There are some things in life where it’s easy to tell when something’s gone wrong.
You know when your car has a flat tire. You know when milk has gone bad. You know when you’re getting a cold.
But when it comes to your hot water heater, it’s often not that easy to tell when it’s time for a new unit, unless you know what to look for.
First, how old is your water heater?
That’s an important question to answer, and you can find out by checking the serial number on the water heater.
Within that serial number is the date on which the water heater was manufactured. But you shouldn’t expect to see the dates written out in the typical fashion, like “2/28/08” or “17 March 2011.”
Instead, you might see just a string of numbers and letters. In some cases, the month is represented by a letter: A for the first month of the year, January, B for February, C for March, etc.
Not every manufacturer uses the same dating format, so check their website to see how you can decipher your serial number and determine the age of your water heater.
In most cases, if your unit is more than 10 years old, that serial number sticker might as well say “Replace Your Water Heater.”
Other signs that you need to replace a water heater include:
1. Rusty water
Rusty water could be a sign that the water heater has begun to corrode on the inside and will soon begin to leak. But it could also just mean you have a rusty pipe.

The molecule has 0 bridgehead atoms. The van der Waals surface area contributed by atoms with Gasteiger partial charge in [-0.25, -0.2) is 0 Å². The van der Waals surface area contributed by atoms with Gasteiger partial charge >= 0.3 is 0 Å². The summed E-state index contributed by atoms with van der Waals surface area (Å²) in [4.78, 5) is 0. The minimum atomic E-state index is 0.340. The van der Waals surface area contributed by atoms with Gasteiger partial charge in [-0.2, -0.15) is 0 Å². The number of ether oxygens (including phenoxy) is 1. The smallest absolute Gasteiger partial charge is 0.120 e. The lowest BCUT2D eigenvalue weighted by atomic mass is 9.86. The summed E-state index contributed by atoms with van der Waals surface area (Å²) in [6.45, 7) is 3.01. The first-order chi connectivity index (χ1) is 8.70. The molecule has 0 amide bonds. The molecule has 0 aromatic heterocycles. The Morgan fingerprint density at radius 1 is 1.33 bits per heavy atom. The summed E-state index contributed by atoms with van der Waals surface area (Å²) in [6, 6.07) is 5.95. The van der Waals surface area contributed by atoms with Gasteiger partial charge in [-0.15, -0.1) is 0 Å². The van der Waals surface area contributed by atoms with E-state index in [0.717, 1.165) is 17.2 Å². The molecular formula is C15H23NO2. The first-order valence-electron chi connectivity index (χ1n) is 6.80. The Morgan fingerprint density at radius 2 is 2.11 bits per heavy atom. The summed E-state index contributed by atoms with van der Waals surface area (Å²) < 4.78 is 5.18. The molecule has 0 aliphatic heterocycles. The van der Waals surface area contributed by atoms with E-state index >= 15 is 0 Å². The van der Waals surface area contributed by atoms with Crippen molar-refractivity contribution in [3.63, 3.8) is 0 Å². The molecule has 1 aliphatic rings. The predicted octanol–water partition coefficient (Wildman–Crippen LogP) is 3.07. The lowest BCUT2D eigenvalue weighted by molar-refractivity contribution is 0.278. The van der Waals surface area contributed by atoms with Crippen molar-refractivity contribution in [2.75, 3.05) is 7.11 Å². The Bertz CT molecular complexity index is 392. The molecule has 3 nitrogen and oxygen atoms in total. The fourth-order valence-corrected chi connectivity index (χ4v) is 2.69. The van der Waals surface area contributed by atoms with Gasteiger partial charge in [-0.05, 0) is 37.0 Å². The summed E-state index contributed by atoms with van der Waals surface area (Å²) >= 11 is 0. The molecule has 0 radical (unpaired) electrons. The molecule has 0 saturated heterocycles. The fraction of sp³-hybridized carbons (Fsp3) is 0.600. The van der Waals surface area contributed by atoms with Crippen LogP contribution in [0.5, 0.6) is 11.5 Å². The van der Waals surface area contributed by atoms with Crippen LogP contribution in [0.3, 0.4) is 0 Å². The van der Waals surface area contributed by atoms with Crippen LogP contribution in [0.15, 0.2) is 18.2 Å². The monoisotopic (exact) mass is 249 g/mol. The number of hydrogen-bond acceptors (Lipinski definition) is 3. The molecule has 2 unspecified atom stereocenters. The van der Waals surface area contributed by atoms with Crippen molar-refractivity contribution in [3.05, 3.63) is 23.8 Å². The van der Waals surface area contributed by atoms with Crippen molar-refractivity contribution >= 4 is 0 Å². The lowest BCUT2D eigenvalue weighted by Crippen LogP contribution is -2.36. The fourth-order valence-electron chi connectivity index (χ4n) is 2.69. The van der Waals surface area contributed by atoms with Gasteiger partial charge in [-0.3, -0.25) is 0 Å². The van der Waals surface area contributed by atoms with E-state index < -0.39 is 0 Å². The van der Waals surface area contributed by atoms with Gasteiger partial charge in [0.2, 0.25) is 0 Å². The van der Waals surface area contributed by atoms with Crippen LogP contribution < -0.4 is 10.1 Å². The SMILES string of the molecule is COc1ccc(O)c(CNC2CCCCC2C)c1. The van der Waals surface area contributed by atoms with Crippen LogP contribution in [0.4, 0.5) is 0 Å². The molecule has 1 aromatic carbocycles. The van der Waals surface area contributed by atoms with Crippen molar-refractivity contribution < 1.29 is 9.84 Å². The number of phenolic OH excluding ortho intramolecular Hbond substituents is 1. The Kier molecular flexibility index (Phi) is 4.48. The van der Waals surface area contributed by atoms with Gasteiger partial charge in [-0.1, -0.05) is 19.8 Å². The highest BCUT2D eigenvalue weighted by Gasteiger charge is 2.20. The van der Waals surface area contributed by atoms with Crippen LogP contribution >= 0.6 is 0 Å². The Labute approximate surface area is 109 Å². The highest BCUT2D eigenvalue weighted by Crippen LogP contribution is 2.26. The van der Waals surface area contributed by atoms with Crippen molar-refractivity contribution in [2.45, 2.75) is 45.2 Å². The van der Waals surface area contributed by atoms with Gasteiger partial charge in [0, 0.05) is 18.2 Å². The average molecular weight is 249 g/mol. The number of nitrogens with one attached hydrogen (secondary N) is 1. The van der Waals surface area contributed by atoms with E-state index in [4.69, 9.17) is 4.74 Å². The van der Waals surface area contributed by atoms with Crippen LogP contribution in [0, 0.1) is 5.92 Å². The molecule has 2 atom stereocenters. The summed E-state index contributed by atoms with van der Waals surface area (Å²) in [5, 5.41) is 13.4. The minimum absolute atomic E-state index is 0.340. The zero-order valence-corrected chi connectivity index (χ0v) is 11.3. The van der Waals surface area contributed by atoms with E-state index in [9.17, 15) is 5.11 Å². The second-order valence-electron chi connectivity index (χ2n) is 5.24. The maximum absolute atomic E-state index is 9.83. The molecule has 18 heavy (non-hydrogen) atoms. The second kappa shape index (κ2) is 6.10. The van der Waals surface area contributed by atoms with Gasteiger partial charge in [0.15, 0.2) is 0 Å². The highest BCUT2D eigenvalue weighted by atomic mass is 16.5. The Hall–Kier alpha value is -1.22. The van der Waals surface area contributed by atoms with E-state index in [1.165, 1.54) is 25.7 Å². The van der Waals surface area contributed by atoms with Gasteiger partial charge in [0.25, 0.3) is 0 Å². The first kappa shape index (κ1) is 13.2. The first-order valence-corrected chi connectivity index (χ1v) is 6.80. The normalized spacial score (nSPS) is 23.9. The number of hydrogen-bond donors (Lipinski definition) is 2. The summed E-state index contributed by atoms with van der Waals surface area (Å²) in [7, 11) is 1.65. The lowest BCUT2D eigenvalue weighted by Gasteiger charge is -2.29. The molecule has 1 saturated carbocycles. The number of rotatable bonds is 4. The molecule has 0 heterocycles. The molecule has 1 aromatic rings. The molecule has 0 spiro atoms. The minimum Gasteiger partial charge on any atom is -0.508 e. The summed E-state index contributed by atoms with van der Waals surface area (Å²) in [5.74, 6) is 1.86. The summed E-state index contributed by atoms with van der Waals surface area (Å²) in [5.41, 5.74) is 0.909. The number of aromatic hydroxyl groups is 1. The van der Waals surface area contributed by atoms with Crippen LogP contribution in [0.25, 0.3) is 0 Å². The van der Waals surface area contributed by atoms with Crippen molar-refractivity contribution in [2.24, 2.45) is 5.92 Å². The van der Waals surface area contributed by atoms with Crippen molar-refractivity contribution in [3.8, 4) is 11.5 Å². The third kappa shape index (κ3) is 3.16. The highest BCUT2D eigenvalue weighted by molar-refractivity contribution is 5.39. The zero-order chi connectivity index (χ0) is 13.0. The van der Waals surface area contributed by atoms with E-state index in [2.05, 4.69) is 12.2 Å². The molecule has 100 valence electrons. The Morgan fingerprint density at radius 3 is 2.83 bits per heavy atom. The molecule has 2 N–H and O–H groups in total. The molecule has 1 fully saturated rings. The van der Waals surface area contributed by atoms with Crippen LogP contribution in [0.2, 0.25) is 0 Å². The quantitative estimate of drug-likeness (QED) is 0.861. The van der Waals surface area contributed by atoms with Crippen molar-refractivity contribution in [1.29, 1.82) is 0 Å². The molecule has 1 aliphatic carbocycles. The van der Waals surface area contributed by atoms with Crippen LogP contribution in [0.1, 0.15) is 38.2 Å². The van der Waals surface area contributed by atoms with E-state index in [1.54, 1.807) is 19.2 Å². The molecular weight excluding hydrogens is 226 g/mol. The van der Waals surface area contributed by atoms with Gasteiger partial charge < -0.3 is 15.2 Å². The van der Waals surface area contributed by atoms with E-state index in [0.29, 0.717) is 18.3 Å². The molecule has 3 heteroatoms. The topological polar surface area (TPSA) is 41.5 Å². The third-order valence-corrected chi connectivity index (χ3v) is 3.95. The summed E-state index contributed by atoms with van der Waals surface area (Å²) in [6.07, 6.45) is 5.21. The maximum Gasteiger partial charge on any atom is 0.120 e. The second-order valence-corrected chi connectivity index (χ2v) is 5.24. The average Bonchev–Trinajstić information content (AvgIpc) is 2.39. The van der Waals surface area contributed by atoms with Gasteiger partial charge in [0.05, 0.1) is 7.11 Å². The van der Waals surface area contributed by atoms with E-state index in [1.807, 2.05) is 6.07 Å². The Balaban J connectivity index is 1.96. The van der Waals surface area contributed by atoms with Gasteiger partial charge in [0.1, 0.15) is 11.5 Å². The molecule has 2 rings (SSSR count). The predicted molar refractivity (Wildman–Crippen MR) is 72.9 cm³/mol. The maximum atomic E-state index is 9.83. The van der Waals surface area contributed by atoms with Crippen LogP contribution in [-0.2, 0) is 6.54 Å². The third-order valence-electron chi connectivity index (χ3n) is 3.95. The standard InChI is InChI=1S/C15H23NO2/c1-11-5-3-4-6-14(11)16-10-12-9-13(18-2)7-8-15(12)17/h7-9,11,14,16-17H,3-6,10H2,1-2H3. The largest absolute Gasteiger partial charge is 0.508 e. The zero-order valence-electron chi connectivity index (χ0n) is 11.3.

You can establish what the problem is by draining a few buckets of hot water from your water heater. If the water still looks rusty after the third bucket, the problem is with the heater, not your pipes.
Over time, sediment builds in the bottom of your water heater tank. Your water heater then essentially cooks that sediment, causing it to harden.
When this happens, you’ll begin to hear rumbling from the heater as it fires up. This sound might as well be a “Replace Water Heater” alarm.
That’s because this sediment build-up makes your water heater less efficient. The sediment acts as an insulator, keeping heat from reaching the water. The more build-up you have, the less heat reaching your water supply.
At the same time, the sediment build-up makes your unit more susceptible to damage. If you hear a rumbling, look for small leaks. If you spot a leak, it’s time for a new water heater.
3. Water outside the water heater
A leaking hot water heater can flood your home if it’s not replaced right away. If you’re seeing moisture around the heater, it could be a sign of a small leak, or a fracture in the tank.
You should also look for leaks from the fittings or connections to the tank before replacing your heater. If these components are dry, the leak is coming from your tank, sounding the “Replace Water Heater” alarm yet again.
If you’ve seen any of these warning signs – or have an older water heater and want to avoid a problem before it starts – All Seasons Comfort Control can help.
Our experts have spent more than 15 years installing electric and gas water heaters to homes across the region. Contact us today to schedule service.